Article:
- The Magazine
Sometimes a pipe is just a pipe.
In his program notes to Baskerville: A Sherlock Holmes Mystery, playwright Ken Ludwig makes a cheerful case for keeping alive a particular theatrical genre of bygone days. He speaks of the old-fashioned experience when audiences were simply expected to sit back and enjoy a good adventure story while having “a whale of a good time.”
This goal of entertaining — as opposed to disturbing, unsettling or shocking–– hasn’t completely gone out of fashion. Many contemporary playwrights get the point and give it a modern twist. But Ludwig has a point. There are an awful lot of playwrights hellbent on demonstrating their emotional and intellectual chops through a prism of personal crises. Indeed, today’s theater-goers are probably better prepared than most to work a suicide hotline. They’ll have certainly heard it all before.
So it is refreshing to find that Ludwig’s Baskerville is just what it claims to be: a Sherlock Holmes mystery. Of course, it has been abridged, adapted and generally adulterated into an evening of campy — and occasionally quite witty — fun. But it is absolutely what Ludwig wants it to be: thoroughly entertaining.
As for the intended audience, have a look at your theater companion. If they lean towards musical theater they will thoroughly enjoy themselves. If they are a fan of BBC Sherlock, and they keep all their expectations in check, they will appreciate the nicely-curated atmosphere and some of the more off-piste jokes — visual and otherwise. If your guest is of a mysterious persuasion, your litmus test will be the joke about the Christian at the door in the first act.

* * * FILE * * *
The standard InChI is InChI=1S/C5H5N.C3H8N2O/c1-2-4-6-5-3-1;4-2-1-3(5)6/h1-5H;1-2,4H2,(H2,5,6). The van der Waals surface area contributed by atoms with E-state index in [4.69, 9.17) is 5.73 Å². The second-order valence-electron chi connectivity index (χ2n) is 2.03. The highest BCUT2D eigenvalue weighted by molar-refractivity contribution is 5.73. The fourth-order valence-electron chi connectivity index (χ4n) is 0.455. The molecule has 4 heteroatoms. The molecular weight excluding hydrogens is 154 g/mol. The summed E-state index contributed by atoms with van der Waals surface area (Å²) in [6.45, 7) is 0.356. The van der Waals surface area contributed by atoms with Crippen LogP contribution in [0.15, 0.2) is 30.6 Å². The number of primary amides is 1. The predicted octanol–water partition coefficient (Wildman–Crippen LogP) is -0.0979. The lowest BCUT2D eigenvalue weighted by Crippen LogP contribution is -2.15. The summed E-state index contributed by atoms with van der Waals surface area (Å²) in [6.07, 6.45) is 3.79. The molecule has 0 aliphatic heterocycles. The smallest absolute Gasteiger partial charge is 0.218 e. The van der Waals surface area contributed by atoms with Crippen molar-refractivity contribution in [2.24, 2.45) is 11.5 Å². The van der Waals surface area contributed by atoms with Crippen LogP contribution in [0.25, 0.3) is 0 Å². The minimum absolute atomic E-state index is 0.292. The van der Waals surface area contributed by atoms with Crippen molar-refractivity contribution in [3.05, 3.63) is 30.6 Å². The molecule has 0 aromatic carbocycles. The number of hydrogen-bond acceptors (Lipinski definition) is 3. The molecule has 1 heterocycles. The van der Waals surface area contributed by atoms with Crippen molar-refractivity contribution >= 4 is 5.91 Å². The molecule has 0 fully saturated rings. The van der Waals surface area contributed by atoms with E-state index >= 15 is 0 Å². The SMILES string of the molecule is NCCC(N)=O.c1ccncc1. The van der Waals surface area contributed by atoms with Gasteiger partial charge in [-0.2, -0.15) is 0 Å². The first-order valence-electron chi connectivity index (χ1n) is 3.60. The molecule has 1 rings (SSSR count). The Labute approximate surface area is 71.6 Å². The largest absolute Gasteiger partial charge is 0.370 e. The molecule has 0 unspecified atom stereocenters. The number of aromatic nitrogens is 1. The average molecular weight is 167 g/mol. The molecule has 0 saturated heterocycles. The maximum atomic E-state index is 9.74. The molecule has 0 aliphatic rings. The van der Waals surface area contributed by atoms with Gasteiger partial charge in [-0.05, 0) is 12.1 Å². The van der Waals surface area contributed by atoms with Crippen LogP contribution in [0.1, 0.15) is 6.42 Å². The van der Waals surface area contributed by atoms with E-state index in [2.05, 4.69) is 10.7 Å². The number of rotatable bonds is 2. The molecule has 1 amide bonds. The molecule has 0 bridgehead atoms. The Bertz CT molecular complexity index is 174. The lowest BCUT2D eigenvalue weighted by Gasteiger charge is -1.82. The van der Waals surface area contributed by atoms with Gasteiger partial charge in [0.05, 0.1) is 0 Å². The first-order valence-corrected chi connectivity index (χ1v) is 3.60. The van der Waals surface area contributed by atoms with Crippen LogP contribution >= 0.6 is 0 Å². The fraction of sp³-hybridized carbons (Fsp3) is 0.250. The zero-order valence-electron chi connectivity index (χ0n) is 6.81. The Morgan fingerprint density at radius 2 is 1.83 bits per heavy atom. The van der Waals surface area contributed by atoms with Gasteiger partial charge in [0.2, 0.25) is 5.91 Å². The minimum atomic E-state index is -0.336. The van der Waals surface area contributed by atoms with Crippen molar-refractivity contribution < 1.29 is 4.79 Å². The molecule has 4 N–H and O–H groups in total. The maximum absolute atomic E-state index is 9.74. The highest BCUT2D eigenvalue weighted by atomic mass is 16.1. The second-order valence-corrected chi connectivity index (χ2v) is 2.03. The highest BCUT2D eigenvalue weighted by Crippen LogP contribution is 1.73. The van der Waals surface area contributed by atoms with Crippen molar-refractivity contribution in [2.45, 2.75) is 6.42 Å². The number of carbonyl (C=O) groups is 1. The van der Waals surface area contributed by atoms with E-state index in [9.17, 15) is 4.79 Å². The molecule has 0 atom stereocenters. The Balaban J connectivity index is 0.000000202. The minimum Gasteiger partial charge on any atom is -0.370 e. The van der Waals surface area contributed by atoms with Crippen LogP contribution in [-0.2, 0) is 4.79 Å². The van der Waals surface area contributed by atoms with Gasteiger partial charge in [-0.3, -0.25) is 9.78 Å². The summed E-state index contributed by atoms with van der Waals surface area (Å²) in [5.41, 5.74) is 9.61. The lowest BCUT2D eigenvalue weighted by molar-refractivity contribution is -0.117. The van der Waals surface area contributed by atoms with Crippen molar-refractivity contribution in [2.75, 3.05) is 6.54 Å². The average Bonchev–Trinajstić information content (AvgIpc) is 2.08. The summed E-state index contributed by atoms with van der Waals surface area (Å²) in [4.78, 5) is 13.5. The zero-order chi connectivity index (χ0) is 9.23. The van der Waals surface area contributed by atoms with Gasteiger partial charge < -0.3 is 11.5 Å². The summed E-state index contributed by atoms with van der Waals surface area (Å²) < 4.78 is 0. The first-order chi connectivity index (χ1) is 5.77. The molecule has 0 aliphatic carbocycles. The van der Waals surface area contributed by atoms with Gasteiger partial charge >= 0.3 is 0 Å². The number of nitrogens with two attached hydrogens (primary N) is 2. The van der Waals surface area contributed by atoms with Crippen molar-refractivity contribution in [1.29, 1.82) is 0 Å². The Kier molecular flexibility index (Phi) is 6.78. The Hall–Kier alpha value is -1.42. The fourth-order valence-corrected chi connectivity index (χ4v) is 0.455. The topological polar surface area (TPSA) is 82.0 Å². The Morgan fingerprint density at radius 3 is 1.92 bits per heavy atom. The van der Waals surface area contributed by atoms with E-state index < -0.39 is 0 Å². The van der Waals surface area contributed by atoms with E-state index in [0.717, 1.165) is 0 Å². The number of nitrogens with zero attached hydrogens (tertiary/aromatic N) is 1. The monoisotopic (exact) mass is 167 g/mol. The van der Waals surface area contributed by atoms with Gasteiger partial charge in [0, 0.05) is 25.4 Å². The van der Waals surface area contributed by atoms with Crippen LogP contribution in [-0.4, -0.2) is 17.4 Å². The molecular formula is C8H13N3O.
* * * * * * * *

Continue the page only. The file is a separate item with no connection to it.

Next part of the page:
As Sherlock, Gregory Wooddell sits very comfortably in Ludwig’s fast-paced contrivance of late-Victorian England. He has a convincing accent that allows him to relish the role and brings a pleasingly comic wild-eyed-yet-buttoned-down aspect to the detective. Wooddell’s skillset is quite subtle; while his character may not be purveyor of some of the bigger laughs, he ensures a strong continuity to the shenanigans by keeping his Holmes a memorable force in the proceedings, even when not on stage. It certainly doesn’t hurt that he’s easy on the eye and knows how to fill a suit. As Doctor Watson, Lucas Hall (struggling a bit with the accent) is another anchor amid the hijinks, neatly depicting Holmes’ slightly proper, mystified assistant.
And with four other actors playing numerous, mostly comedic, roles in a very clever and often giggle-worthy display of stage direction, maintaining the narrative is essential. Of the three, and stealing his every scene, Stanley Bahorek stands out for his superbly idiosyncratic characters and comic timing. This is an actor who knows exactly when to mug for the audience and when to forward the drama, whether in comic mode or otherwise. His other talent: simultaneously giving the mainstream crowd what they want while slipping in some much funnier and more irreverent humor for the rabble.
A close second is Jane Pfitsch, carrying almost all the female roles. Among her numerous comic turns is a clever rendering of Ludwig’s reference to the iconic Frau Blucher of Young Frankenstein fame. Micheal Glenn rounds out the trio as Sir Henry Baskerville and Inspector Lestrade among others. Glenn has a good presence and is adept at keeping his characters clear, though they tend towards stock. It’s not his fault Ludwig makes Henry a Texan, but perhaps Glenn could have had a bit more off-beat fun with the interpretation. Playing The Man of Mystery, Milo Tindale works seamlessly with props and people alike.
Even with this talented cast, in a production with this much going on it still takes a strong hand to keep all the plates in the air. Director Amanda Dehnert keeps the cohesion and pace intact whether the moment is focused or chaotic. It’s a delicate balance and she gets it right.
And that’s all there is to it: joyful, old-fashioned entertainment. No psychological interpretations necessary and no need to brace for unspeakable revelations. This is unmitigated theatrical fun, nothing less and very much something more.
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